* Prefixes: Each Korean wireless carrier has traditionally had its own exchange of numbers with prefixes as follow, but recently, an indistinguishable 010 prefix has been adopted for non-porting new customers of all carriers.
• SKT: 011, 017
• KTF: 016, 018
• LGT: 019
• All carriers (as of January 1, 2004): 010

SKT, the original wireless carrier in Korea, had as customers the first adopters of wireless technology in the market. As in most wireless markets around the world, the original customers were typically wealthy, and possessing a cell phone carried a certain social status. In Korea, these consumers were all SKT customers with a 011 prefix. Hence, the Korean market has ascribed a certain distinction to 011 numbers, making those SKT customers less likely to discontinue their service. Similarly, having a number that began with one of the other carriers’ prefixes (especially LGT’s 019) was viewed as a cheap alternative by brand-conscious Korean consumers. The addition of 010 numbers on January 1, 2004 changed this landscape. SKT, recognizing its branding abilities, began announcing before completing a call that the party being called on a new SKT 010 number was an SKT customer, but MIC quickly banned this practice.

Notably, many (1.97 million) new subscribers have been added in the first four months of 2004, and penetration has increased from 70.1% to 74.0%. This dramatic and unsustainable growth in the mature Korean market is attributable to several factors. 1) Price discounting and heavy advertising related to MNP have drawn new customers into the market, especially younger customers according to KTF management. 2) New customers have been drawn into the market by the 010 prefix and the opportunity to choose their number within the new 010 exchange. A double-count has arisen with this phenomenon, as many customers with an older prefix that generally is not desirable enough to port (016, 019, etc.) are keeping old accounts active for a short while to overlap with a new 010 account so as to be able to inform callers that their numbers have changed. 3) Dealers have reported “inventory subscribers,” phantom subscriptions that earn no revenue and that dealers activate to receive the sign-up commissions, which are higher during promotional periods. To be able to report these inventory subscribers, dealers pay the sign-up fees of approximately KRW48,000 per subscriber and sometimes buy handsets as well. Their goal is to fill these open subscriptions with actual subscribers at a later date when sign-up commissions have decreased to normal levels of KRW65,000-70,000 per new subscriber. Hence the new subscriber numbers in the first couple of months may have been inflated. Estimates of the level of exaggeration from SKT and KTF range from 10%-20% of new 010 subscribers.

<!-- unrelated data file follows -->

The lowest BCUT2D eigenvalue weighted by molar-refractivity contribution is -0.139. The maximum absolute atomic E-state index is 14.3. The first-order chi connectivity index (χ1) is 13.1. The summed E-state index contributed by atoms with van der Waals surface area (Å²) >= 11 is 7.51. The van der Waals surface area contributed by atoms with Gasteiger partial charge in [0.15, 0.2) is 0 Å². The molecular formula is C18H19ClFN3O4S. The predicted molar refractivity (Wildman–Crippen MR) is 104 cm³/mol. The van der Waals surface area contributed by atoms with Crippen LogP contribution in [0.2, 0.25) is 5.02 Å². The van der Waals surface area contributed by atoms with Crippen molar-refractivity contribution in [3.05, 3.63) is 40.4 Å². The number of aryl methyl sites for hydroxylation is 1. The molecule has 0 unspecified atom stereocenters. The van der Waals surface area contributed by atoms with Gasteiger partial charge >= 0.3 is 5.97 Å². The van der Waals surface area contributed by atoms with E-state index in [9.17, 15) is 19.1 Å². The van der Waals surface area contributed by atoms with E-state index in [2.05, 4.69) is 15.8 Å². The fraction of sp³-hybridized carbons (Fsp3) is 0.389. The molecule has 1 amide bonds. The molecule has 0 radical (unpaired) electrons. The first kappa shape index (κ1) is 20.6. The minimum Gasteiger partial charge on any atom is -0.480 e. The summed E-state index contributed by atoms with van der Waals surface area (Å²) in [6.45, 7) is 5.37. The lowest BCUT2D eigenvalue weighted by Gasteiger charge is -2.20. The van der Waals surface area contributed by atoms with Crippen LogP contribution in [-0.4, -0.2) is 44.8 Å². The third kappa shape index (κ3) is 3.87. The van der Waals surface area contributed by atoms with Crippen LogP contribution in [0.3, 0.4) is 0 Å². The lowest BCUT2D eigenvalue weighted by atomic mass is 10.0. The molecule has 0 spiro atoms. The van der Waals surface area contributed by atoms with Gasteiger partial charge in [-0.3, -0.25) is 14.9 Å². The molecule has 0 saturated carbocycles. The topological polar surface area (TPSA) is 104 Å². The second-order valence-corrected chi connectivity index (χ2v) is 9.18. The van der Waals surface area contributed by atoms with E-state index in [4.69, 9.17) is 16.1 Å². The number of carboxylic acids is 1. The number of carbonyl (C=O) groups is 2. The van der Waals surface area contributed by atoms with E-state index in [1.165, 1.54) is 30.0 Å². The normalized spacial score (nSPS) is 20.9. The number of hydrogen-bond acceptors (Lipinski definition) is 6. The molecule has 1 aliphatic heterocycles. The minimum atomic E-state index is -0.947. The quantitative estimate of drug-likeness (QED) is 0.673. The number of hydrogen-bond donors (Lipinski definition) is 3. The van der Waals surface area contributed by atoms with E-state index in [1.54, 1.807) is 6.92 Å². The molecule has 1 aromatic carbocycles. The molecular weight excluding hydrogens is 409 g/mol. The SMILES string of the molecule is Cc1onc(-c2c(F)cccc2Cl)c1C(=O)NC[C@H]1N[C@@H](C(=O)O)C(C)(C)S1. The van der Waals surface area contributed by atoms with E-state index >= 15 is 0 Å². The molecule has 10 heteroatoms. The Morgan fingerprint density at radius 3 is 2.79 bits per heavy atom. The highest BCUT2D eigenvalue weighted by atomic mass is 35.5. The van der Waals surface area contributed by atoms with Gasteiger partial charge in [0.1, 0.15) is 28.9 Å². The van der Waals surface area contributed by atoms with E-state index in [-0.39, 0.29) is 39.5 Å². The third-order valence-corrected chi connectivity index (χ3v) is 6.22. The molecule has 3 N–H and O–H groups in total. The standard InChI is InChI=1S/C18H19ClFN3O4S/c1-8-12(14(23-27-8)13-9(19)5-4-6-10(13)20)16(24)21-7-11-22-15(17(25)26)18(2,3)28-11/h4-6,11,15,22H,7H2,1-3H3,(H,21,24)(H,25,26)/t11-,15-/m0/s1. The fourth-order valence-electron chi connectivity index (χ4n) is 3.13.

* Capital Expenditures: SKT management will be able to manage its capital spending level to KRW1.7 trillion, roughly equal to last year’s level. Excluding certain one-time, non-network-related expenses in 2003 (such as KRW 150 billion for a new building), 2004E cap ex will actually be a greater percentage of sales (16.7% vs. 16.2%). With most of the landline backbone that SKT was building being completed last year, this 2004 guidance seems even more realistic. 2005 capital spending should be very similar to the 2004 level, as management has indicated its goal to once again spend KRW1.7 trillion. With a robust backbone completed, we estimate that future capital expenditures will approximate 16% of sales.

* Growth: With market penetration at 74.0% and with 77.1% of the Korean population being between the ages of 15 and 74, there may not appear to be much growth potential in the Korean wireless market. We discuss below the prospects for voice and data markets.

Wireless voice MOU’s penetration is high. In Korea, the proliferation of wireless telephony is cannibalizing wireline usage. Although the rate of this substitution is decreasing, wireless minutes of use are still increasing. Wireless outgoing minutes constituted only 21.5% of total outgoing minutes in Korea in 2000, but this share nearly doubled to 39.2% by the end of 2003. We expect the trend to continue with wireless minutes reaching approximately 48% share by 2007, although it does not appear that wireline will lose its market lead. While these trends continue at a slower pace, wireless MOUs will also benefit from future substitution as wireless tariffs fall more rapidly than wireline ones in a market marked by price elasticity. Programs such as KTF’s “One-Phone” convergence plan (by which customers have a single phone number from which they make wireline calls within a 50-meter “home zone” and wireless calls beyond that territory) will contribute to the slowing pace of substitution though.

Wireless data’s full market potential has not yet been realized. Wireless data is becoming an increasingly large portion of the Korean wireless market, and ARPUs are increasing (13.9% pa from 2003 through 2008E for SKT). The multiple segments of the wireless data market that will lead growth include short messaging, m-commerce applications, digital media broadcasting (TV to the handset) and downloads of ringtones, backgrounds, adult content and other content provided by third parties.